Doddington, Northumberland

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Doddington is located in Northumberland
 Doddington shown within Northumberland
Population 195 (2011 census)[1]
OS grid reference NT997325
District Berwick-upon-Tweed
Shire county Northumberland
Region North East
Country England
Sovereign state United Kingdom
Post town WOOLER
Postcode district NE71
Dialling code 01668
Police Northumbria
Fire Northumberland
Ambulance North East
EU Parliament North East England
UK Parliament Berwick-upon-Tweed
List of places

Coordinates: 55°35′11″N 2°00′18″W / 55.5865°N 2.0049°W / 55.5865; -2.0049

The village and parish of Doddington is situated on the south side of the Milfield Plain, approximately 2 miles from the town of Wooler in the county of Northumberland. Notable buildings in Doddington include Doddington Hall, and the Anglican Church of St Mary and St Michael, which was built in the 18th century on the site of an original 12th Century place of worship. Wooler Golf Course is also situated near to Doddington.

History and Cultural Significance[edit]

In 1734, the village was described in George Mark's Survey of a Portion of Northumberland [1] as remarkable for its largeness, the badness of its houses and low situation, and perhaps for the greatest quantities of geese of any in its neighbourhood. At about the same time, the tune Dorrington, also known as Dorrington Lads, was written down in the William Dixon manuscript.[2] It is the most complex and elaborate of the pieces in that early source for Northumbrian music. The last tune played, on his deathbed, by the celebrated piper Will Allan, who died near Rothbury in 1779, was Dorrington Lads. A rhyme has survived, which fits the tune:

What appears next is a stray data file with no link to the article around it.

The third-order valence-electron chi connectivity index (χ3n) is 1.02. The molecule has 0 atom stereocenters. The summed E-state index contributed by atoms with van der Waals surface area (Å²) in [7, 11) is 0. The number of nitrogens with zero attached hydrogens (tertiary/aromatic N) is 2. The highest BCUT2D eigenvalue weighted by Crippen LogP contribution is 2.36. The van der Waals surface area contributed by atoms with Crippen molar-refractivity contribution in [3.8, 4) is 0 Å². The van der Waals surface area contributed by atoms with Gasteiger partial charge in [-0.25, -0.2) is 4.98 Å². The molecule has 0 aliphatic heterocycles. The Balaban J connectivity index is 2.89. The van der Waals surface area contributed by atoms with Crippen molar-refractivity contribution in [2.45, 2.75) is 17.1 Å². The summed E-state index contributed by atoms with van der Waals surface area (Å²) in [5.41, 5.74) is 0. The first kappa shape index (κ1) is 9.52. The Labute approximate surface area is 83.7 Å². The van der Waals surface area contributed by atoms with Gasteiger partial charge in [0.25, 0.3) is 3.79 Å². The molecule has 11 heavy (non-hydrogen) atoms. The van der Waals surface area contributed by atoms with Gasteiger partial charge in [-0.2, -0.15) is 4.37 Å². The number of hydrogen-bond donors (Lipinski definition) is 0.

Dorrington lads is bonny and Dorrington lads is canny
And I'll hae a Dorrington lad, and ride a Dorrington cuddy.

In The Denham Tracts, compiled in the mid-19th century, [2] another rhyme about the streets of the village is found:

Southgate and Sandgate and up the Cat Raw,
The Tinkler's Street, and Byegate Ha'!

The Tinkler's Street was where itinerant hawkers sold their wares. This association with travellers is not surprising, as Doddington is close to Kirk Yetholm, the main base of the Border Gypsies.


The 2001 UK Census shows a population of 146, with a 50:50 male:female split.


Besides farming, there was formerly a sandstone quarry in the area, and coal mines. A well known business currently in Doddington is the Doddington Dairy farm, a producer of organic cheeses and ice creams.[3]


  1. ^ "Parish population 2011". Retrieved 3 July 2015. 
  2. ^ The Master Piper – Nine Notes That Shook the World, William Dixon (1733), edited Matt Seattle 1995, Dragonfly Music, ISBN 1-872277-23-3; 3rd edition, edited Matt Seattle 2011, ISBN 978-1-872277-33-2.

External links[edit]